Cauchi, Maurice N. (6.12.1936-)
Cauchi was born in Gharb, and educated at the Lyceum, Gozo and the University of Malta where he graduated MD in 1961. He followed postgraduate studies at the University of London where he graduated M.Sc. (1964) and Ph.D. (1967). He was appointed lecturer in the Royal University of Malta in 1968.
In 1969 Cauchi emigrated to Australia and was appointed senior lecturer and later clinical professor at Monash University and the University of Melbourne. He was also director of haematology and immunology at the Royal Women's Hospital, Melbourne (1976-92).
Cauchi returned to Malta in 1992 and was appointed professor of pathology and director, department of pathology, St Luke's Hospital. He has written several papers and monographs on pathology.
Cauchi has been very involved in migrant issues. He was chairman of the education committee, and later president of the Maltese Community Council in Victoria and chairman of the Ethnic Communities Council of Victoria.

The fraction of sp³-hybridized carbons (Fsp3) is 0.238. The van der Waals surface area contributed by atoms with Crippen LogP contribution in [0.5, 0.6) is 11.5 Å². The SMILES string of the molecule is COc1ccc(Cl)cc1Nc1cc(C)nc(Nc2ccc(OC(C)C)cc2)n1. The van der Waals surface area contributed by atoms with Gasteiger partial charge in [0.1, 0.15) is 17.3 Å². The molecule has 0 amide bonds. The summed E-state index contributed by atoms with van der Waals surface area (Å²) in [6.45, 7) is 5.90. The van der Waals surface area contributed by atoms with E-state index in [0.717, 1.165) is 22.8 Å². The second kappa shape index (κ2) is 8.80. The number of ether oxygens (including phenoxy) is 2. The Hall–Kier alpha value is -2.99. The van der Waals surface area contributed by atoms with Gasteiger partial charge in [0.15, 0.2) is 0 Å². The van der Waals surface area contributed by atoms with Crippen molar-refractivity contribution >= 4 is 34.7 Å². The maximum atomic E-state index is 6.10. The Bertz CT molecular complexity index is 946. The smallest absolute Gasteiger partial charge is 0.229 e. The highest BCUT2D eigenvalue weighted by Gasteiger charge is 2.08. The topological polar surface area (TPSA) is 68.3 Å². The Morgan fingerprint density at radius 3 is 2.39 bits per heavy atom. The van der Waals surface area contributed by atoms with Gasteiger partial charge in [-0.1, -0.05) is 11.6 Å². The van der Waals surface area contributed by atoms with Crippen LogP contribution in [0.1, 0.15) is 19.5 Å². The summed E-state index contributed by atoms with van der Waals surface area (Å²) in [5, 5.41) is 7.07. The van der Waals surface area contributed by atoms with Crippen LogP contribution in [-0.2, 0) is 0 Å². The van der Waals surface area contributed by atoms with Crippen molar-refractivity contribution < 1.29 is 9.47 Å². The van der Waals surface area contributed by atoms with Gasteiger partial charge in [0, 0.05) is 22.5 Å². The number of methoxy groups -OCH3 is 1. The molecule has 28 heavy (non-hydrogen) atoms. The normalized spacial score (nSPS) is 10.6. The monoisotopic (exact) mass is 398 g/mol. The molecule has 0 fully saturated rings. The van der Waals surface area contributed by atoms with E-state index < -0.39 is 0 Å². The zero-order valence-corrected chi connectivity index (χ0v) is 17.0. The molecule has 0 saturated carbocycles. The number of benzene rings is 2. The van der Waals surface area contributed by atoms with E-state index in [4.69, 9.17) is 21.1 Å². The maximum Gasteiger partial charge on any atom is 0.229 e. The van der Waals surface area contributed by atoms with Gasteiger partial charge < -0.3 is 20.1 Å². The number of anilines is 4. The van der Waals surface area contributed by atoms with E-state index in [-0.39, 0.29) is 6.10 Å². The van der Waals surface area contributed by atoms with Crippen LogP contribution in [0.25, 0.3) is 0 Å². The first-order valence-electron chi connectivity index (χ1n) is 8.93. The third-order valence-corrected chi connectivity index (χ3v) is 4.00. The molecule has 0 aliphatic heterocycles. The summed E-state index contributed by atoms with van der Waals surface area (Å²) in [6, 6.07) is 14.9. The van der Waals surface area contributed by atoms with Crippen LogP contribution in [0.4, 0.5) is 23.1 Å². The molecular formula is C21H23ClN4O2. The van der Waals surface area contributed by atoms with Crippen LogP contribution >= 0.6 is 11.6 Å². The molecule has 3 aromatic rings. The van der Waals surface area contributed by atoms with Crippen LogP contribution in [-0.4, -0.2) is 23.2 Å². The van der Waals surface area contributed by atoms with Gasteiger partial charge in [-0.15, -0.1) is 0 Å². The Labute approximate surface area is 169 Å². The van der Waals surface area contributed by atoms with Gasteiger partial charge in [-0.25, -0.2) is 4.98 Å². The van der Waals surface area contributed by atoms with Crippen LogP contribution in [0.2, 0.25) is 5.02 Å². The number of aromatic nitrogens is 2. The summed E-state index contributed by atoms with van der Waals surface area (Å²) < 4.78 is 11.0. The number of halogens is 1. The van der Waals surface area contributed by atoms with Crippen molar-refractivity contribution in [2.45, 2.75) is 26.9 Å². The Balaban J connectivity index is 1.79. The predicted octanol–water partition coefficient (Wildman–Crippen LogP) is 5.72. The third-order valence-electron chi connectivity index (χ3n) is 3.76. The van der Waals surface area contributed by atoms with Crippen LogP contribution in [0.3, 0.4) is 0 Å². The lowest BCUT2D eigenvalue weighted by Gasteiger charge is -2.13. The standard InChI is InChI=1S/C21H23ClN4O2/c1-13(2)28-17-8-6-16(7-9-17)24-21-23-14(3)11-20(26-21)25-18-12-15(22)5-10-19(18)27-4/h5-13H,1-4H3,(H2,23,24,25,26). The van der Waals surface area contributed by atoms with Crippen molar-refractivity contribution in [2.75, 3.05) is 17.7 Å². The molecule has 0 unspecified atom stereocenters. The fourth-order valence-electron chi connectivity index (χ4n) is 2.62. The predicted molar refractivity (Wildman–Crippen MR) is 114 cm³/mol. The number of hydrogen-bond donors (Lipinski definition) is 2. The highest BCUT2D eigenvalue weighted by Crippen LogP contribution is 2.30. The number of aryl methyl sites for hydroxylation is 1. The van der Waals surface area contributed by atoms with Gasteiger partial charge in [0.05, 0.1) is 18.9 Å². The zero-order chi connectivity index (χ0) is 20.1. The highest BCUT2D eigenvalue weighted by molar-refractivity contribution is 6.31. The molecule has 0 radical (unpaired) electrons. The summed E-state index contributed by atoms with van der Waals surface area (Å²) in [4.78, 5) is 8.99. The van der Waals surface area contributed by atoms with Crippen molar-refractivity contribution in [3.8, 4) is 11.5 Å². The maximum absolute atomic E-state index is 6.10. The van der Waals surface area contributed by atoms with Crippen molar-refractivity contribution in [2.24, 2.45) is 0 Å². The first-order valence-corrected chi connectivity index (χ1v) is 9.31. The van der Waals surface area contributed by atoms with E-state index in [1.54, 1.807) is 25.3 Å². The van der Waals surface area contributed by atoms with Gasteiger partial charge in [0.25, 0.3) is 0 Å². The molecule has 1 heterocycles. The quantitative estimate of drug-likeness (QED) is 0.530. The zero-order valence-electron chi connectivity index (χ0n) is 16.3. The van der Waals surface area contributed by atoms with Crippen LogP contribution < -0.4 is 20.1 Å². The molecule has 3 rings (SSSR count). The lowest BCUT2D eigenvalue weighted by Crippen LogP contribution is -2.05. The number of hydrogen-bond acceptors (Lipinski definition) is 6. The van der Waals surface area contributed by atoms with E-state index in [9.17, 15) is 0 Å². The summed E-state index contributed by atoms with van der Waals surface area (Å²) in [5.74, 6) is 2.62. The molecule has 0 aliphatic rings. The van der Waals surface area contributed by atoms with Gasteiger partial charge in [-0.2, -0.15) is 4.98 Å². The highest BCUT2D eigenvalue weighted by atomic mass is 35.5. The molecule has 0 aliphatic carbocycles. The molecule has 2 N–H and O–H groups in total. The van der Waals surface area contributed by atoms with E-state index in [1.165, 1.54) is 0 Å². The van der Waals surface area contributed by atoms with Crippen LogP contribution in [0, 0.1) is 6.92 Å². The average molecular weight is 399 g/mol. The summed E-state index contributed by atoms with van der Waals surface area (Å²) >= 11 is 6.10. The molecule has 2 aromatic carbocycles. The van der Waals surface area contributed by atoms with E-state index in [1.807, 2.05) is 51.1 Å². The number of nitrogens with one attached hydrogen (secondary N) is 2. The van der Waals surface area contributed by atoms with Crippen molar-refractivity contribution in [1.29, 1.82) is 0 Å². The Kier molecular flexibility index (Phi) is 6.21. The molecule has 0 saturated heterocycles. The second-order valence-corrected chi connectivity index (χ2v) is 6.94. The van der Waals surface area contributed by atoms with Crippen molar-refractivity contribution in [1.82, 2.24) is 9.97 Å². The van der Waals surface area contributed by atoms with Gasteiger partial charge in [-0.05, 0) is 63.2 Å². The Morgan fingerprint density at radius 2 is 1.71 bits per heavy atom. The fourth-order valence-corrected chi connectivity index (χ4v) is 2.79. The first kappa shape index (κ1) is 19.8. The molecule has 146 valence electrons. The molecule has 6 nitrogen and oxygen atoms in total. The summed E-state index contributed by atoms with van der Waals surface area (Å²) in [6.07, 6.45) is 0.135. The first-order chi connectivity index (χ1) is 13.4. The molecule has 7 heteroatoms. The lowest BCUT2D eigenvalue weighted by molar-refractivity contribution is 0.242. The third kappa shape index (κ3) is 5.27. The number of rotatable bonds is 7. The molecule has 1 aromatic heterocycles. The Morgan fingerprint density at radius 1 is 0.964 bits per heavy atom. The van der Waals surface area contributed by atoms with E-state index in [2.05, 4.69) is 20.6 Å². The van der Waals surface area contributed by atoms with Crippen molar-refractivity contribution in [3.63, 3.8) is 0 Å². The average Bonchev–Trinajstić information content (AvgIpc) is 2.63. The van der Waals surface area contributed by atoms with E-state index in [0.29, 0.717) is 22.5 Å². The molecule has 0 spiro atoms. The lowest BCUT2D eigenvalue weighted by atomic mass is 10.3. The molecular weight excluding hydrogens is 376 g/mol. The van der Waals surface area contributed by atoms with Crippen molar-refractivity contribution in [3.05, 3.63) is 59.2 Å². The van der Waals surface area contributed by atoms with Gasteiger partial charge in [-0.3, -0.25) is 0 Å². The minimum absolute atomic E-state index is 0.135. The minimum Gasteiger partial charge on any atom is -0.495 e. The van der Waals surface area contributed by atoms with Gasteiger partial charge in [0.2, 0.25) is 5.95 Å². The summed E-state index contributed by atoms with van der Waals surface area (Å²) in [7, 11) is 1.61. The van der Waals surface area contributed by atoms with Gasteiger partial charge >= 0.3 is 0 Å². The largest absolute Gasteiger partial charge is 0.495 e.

Cauchi has written extensively on migrant issues in Australia and in Malta. He was largely instrumental in starting two monthly papers, Il-Maltija for the Maltese community of Melbourne, and The Ethnic Voice for the ethnic community of Melbourne. He has also written several papers and monographs on related topics, including Maltese Migrants in Australia (1990).
For his services to the ethnic community in general and the Maltese community in particular, Cauchi was made member of the Order of Australia in 1991 and also awarded the Midalja Qadi ghar-Repubblika by the government of Malta in 1992.
Cauchi is married to Agnes Gatt and they have two daughters, Denise and Stephanie.
In 2006 as President of the Maltese Australian Association Nicholas Bonello proposed to the Association that a Monument to ANZAC be erected in Malta. The idea was accepted and an ad hoc ANZAC Memorial Committee was formed with him as Chairman. On the 23rd September 2009, the Commonwealth Gazette (Australia)announced that he was honoured by being given the Order of Australia Medal.
Source: Maltese Biographies of the Twentieth Century (1997), editors Michael J. Schiavone and Louis J. Scerri